Seven years and $126 million later … and here we are with Jay Cutler as the incumbent franchise quarterback of the Chicago Bears.
A lot of people are questioning this contract and still think Cutler shouldn’t have even been brought back at all, but I’m here to prove to you that he deserves everything he’s set to earn.
But, just for fun, let’s start with his flaws and get them out of the way. Cutler still makes questionable decisions from time to time — though, they have lessened the past couple seasons — and zeros in on Brandon Marshall a bit too often. Cutler has been injury prone as well; he’s had no serious or recurring injuries thus far in his career, but he’s been banged up for parts of the past few seasons. No. 6 also has only won one of the two playoff games he’s started in his career, and has only been selected to one Pro Bowl — but even that was in a Denver Broncos uniform.
However, despite these short comings, Cutler is still a great quarterback. He’s not perfect, mind you, but his positives far outweigh the negatives.
Cutler has maybe the strongest arm in the NFL. That’s not something to take lightly, and is a commodity many teams in the league savor. He’s also a pretty solid athlete. He can make guys miss in the pocket from time to time and even take off and run for a first down. While he occasionally has a little trouble with accuracy, the vast majority of the time he is on target.
The problem is that many people only look at the flaws, and many consider Josh McCown to be a better quarterback and someone the Bears should have kept over Cutler. While McCown did have more success this year (of course, it was the first stretch of five good games in his entire 11-year career), Cutler was still one of the best quarterbacks in 2013, and his stats back that up.
On the season, he started 11 games (though, he didn’t finish two of them), and his numbers look like this: 2,621 yards, 19 touchdowns, 12 interceptions, a 63.1 completion percentage and an 89.2 passer rating. While the yards, touchdowns and interceptions are a tough gauge because he really only played about 10 full games this year, the completion percentage and passer rating are in the top half of the league. He had a better completion percentage than notable QBs such as Andy Dalton, Cam Newton, Tom Brady, Andrew Luck, Joe Flacco and Matthew Stafford, and was ranked 12th overall. As for his passer rating, it was 13th in the league and better than all of those guys previously mentioned as well.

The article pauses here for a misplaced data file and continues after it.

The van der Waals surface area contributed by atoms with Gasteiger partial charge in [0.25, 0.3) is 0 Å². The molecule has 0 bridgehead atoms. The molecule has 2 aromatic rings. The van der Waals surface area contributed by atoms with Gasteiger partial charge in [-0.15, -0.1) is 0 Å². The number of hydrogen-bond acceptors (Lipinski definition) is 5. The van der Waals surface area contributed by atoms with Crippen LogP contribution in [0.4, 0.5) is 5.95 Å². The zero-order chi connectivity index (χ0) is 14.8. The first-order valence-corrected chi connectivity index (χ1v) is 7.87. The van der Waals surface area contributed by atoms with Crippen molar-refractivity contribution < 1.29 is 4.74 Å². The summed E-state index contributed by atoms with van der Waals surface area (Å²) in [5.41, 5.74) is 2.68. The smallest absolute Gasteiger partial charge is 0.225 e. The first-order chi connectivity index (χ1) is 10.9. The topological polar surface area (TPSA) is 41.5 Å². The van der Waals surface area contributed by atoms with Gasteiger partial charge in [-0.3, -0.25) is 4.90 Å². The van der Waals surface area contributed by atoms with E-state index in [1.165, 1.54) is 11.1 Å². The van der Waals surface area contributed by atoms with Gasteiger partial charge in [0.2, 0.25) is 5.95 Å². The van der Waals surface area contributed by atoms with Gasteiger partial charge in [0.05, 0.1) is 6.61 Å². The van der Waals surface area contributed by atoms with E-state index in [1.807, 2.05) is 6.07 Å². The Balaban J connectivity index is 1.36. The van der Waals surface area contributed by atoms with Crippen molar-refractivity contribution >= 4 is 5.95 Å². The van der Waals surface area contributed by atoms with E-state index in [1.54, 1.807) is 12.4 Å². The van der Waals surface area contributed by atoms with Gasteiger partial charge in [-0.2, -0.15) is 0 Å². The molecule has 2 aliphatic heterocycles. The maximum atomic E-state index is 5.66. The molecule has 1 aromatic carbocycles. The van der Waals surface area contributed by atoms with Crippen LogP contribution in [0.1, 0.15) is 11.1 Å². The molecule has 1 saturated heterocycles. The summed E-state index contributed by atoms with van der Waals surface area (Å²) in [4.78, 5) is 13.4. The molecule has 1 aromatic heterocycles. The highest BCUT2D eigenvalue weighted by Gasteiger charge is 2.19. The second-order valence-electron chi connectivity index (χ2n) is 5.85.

Now, that all makes him seem like at least a very solid quarterback, but with a little bit more digging, I found that he’s actually better than those numbers say.
Pro Football Focus is a site (which you have to pay for to see, and I did — ugh) that tracks every play of every player and gives you those intricate stats that can really define how talented a player really is. For Cutler, this is where he shines.
We all know Cutler has a big arm and likes to throw it deep, but how accurate is he? He’s actually one of the best deep ball throwers in the game. Among QBs who threw at least 40 passes of 20 yards long or more — Cutler threw 57 — he was the sixth most accurate in the league with a 45.6 accuracy percentage (the only difference between an accuracy and completion percentage is the former accounts for dropped passes that were on target).
Another area Cutler excelled in was throwing while under pressure. During the 2013 season, he was the ninth most accurate quarterback with a 50.8 completion percentage when being pressured all while being one of the most pressured quarterbacks in the league. He was under duress on 39 percent of his dropbacks, the 10th highest rate in the NFL.
That’s why Cutler is worth this contract. Not to mention he fits in perfectly with this offense. He and coach Marc Trestman have a terrific relationship, he has two outstanding deep ball receivers in Marshall and Alshon Jeffery and he’s got a huge playmaking tight end in Martellus Bennett.
See, Cutler doesn’t have to be Aaron Rodgers, Drew Brees or Peyton Manning — and not many can, that’s why there’s only a few in that elite tier — he just needs to be successful with the Bears and win. That’s been tough in his tenure because the team hasn’t been balanced. For years, the defense was stout and the offense was lacking. Now that the offense is finally one of the best in the league, the defense is one of the worst. Let’s give GM Phil Emery this offseason to try and fix that side of the ball, and then we can see where Cutler can take them during at least the next few seasons.